# Mechanics

### Kinematics

If an object has position x1 at time t1 and position x2 at time t2, the average velocity during that interval is

v = (x2 - x1) / (t2 - t1).
On a graph of position vs. time, this should be familiar to you as the "rise over the run": the slope. So on a graph of position as a function of time, the velocity at a point on the path of an object's motion is the slope of the line at that time.

If the times t1 and t2 are very close, the average velocity becomes an instantaneous velocity. We will assume that we are working with instantaneous quantities in this book, unless otherwise noted. Note that if the position is decreasing (moving left on the real number line), the velocity will be negative: velocities depend on our choice of coordinate system.

We compute acceleration in exactly the same fashion as we did velocity. If an object has velocity v1 at time t1 and velocity v2 at time t2, the average acceleration during that interval is

a = (v2 - v1) / (t2 - t1).
On a graph of velocity vs. time, this is again the slope. So on a graph of velocity as a function of time, the acceleration at a point on the graph is the slope of the line there.
Acceleration can also be seen in a graph of position vs. time: at any point where the slope is not a constant, the graph is curved and the acceleration is nonzero. Since we restrict ourselves to situations involving constant acceleration (which includes constant zero acceleration!), we will see that when the graph is curved it will be parabolic, and the sign of the acceleration can be determined by the shape of the parabola: concave up corresponds to positive acceleration, and concave down corresponds to negative acceleration.
As before, if the times t1 and t2 are very close, the average acceleration becomes an instantaneous acceleration. If the velocity is decreasing, the acceleration will be negative; we do not usually use the term deceleration (except in the demonstration below).

### A Graphical Example

You need a Java-capable browser to be able to use the applets. If they do not work with your Windows system, download the Java VM (Virtual Machine) for your version of Windows at the download section at java.sun.com.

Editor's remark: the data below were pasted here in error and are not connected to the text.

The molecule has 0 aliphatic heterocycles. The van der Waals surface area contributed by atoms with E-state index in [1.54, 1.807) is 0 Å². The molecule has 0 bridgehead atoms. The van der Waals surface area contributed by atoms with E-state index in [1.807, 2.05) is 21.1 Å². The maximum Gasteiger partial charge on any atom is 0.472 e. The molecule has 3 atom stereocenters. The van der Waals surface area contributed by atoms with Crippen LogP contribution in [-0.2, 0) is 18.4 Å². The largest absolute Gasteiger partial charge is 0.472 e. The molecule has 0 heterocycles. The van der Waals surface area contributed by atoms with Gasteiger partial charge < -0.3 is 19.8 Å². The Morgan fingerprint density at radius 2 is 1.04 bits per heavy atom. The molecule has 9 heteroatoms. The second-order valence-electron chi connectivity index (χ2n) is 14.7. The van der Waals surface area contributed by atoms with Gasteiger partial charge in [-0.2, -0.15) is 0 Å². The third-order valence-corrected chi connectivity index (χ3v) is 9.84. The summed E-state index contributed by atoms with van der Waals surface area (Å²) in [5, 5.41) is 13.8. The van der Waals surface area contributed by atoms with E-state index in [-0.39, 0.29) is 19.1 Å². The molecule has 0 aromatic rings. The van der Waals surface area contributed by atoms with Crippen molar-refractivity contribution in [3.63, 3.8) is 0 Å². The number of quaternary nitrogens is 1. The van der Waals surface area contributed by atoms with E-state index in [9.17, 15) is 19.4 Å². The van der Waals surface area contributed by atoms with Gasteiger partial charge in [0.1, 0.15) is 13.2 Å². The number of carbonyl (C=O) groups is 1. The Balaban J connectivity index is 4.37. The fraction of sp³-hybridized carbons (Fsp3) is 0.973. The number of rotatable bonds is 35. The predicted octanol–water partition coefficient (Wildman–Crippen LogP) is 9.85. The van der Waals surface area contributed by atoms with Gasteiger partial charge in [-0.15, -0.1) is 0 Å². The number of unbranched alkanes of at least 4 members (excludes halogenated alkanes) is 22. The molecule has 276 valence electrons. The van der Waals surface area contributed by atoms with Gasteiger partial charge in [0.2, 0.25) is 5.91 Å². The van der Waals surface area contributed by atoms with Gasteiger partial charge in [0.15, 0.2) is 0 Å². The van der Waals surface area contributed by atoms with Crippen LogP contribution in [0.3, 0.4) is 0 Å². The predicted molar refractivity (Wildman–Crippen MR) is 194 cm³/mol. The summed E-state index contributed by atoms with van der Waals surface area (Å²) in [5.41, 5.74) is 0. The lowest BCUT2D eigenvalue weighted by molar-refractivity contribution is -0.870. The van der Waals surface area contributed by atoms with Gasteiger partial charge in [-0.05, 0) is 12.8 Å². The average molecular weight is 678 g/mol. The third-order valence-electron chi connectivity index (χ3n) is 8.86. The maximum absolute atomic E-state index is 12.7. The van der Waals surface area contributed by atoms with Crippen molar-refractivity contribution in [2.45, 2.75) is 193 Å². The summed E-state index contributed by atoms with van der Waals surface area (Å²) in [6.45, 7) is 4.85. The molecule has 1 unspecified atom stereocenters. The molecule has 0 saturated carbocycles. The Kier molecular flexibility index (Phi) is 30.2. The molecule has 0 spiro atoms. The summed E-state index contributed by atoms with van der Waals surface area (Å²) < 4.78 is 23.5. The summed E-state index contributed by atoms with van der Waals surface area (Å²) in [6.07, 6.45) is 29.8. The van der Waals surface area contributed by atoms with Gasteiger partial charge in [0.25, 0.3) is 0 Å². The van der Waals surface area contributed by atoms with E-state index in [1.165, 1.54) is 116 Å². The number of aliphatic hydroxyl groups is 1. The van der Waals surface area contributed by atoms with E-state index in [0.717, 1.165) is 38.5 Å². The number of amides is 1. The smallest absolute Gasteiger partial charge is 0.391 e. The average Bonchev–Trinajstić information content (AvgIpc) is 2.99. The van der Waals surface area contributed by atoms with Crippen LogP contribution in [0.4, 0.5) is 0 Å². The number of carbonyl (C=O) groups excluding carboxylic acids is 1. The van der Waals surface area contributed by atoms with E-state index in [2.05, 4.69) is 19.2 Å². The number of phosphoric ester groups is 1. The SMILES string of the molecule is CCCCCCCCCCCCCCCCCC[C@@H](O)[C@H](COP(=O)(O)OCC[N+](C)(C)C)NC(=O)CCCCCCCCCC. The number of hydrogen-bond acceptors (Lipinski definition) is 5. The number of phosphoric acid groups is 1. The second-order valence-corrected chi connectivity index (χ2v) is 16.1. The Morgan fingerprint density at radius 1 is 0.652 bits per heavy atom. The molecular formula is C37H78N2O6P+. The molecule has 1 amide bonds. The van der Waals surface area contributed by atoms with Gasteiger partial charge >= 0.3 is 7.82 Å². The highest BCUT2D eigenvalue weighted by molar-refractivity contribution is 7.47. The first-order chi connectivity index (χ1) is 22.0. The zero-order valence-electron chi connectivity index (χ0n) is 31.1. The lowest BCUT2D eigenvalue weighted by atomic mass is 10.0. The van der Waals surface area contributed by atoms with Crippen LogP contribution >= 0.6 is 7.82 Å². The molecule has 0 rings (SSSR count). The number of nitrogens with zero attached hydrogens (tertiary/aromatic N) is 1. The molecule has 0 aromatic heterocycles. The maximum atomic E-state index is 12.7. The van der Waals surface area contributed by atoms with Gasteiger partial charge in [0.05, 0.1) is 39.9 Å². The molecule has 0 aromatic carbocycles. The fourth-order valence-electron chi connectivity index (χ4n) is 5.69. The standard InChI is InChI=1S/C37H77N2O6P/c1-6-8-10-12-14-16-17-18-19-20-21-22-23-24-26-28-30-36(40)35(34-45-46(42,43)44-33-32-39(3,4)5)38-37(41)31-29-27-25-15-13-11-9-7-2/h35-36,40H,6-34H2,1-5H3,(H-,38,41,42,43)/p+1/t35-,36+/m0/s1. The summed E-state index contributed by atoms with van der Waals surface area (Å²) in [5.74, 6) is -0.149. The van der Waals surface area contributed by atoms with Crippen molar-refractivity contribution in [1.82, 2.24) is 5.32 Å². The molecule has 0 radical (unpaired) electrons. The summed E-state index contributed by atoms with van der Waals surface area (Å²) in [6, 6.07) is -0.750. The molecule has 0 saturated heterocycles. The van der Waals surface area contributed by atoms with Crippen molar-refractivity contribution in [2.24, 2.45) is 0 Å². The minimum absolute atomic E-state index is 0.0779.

When you have decided on your answer, click on the "Check Answer" button to find out if you did the problem correctly. You may try the same type of problem with a different graph by clicking on the "Same Problem" button, or choose to practice with either the next or previous type in sequence ("Next Problem" or "Previous Problem" buttons), or a random type of problem ("Random Problem" button). These control buttons are a common feature on the applets in this text.

You need a Java-capable browser to be able to use the applets. If they do not work with your Windows system, download the Java VM (Virtual Machine) for your version of Windows at the download section at java.sun.com.

What kind of gadget could this applet be describing? Think of the toys often found in dentists' offices to help small children occupy their time in the waiting room: specifically the one with colored wooden balls that ride on wiggly wires. The graph in the problem describes a one-dimensional problem, not unlike any particular wire on one of those toys. Imagine a long straight wire with a red ball at some position. As a child moves it back and forth on the wire, the graph gives its position on the wire as a function of time. After a while, an adult puts a black ball on the wire at exactly the place the child started with the red one, and the child (miraculously!) moves it with precisely the same velocities and accelerations as she did with the first one.

3 * 9 * 9 * 9 * 9 * 9 * 9 * 9 * 9 * 9 * 9! / (2! 7!)

= 3 * 9 * 9 * 9 * 9 * 9 * 9 * 9 * 9 * 9 * 9 * 8 / 2

= 41,841,412,812

The "!" in the first expression denotes the factorial; n! is defined as the product of all the integers less than or equal to n, and 0! is defined as 1.

There are often combinatorial problems in physics. Our favorite is in particle physics. There, the problem is to add up the contributions from all possible particle interactions which can take place between the particle reactants and the particle products. The combinatorial problem there is interesting because many of the interactions are the same (since all particles of a given type are indistinguishable), and you are not allowed to count any of them more than once!

The next section continues with our discussion on kinematics as we construct kinematical equations.

©2008, Kenneth R. Koehler. All Rights Reserved. This document may be freely reproduced provided that this copyright notice is included.

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